These instructions should focus on the overall objective of the task as well as the procedure for completing it. The language used to instruct students should match their level of development, and also be written in a manner that is clear and easy to understand. In addition, educators should constantly monitor student progress in understanding the lesson and adjust the language used accordingly.
The language of a task should be clear and plain. If students are given a task that is too difficult and incomprehensible, students won’t have a clear idea of what they are supposed to do, which will result in the complete loss of their interest. When teachers give clear and simple instructions for each task, the students will be able to perform the tasks with ease and will be more motivated.
Teachers sometimes feel rushed and make mistakes in providing meaningful instruction to students. One mistake educators often make is not giving enough information about the lesson or task. The clearer the instructions, the more accurate the interpretation. In addition, it is important to give instructions at the right time and in the right place.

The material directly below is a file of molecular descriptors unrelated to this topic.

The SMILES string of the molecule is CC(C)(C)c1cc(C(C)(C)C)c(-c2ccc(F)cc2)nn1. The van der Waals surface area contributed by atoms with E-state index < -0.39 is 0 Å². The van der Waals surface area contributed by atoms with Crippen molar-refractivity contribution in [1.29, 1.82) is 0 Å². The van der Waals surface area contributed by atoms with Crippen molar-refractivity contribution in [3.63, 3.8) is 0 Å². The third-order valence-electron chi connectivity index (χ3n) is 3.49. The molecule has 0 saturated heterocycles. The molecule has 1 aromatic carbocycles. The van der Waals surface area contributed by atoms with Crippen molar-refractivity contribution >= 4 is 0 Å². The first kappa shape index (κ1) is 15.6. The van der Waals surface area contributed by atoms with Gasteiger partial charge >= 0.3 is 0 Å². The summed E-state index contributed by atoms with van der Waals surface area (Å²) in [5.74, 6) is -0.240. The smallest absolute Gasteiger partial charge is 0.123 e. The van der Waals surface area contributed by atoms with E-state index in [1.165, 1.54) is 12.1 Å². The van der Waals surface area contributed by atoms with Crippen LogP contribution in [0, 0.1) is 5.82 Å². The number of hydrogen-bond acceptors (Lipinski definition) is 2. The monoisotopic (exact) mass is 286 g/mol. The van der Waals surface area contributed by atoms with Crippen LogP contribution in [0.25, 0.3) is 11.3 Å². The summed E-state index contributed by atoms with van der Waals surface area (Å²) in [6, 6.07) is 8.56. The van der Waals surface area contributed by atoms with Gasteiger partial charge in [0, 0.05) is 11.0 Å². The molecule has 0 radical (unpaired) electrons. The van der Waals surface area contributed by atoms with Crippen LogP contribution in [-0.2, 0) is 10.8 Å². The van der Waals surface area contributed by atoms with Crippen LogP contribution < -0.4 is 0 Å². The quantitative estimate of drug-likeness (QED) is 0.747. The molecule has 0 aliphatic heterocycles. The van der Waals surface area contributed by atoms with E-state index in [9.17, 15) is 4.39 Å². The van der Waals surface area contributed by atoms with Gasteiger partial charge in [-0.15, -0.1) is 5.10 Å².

Types of Explanations
Subtle clues in words, tone of voice, body language, and/or gestures can provide additional information that gives meaning to the task and facilitates learning.
Questioning and comprehension checking helps to ensure students received meaningful communication. The question “what do you understand about the task?” is helpful for students to describe what it is they are to do in the lesson.
The instruction should be composed of small, comprehensible chunks. As the teacher lectures, they should encourage students to repeat what they say so that they can hear their own speech and can become aware of their own errors.
The teacher should encourage students to ask questions when they don’t understand the task or instruction. This will maintain an interaction between the teacher and the students to ensure all students are continuing to listen and that no one is feeling left out or frustrated.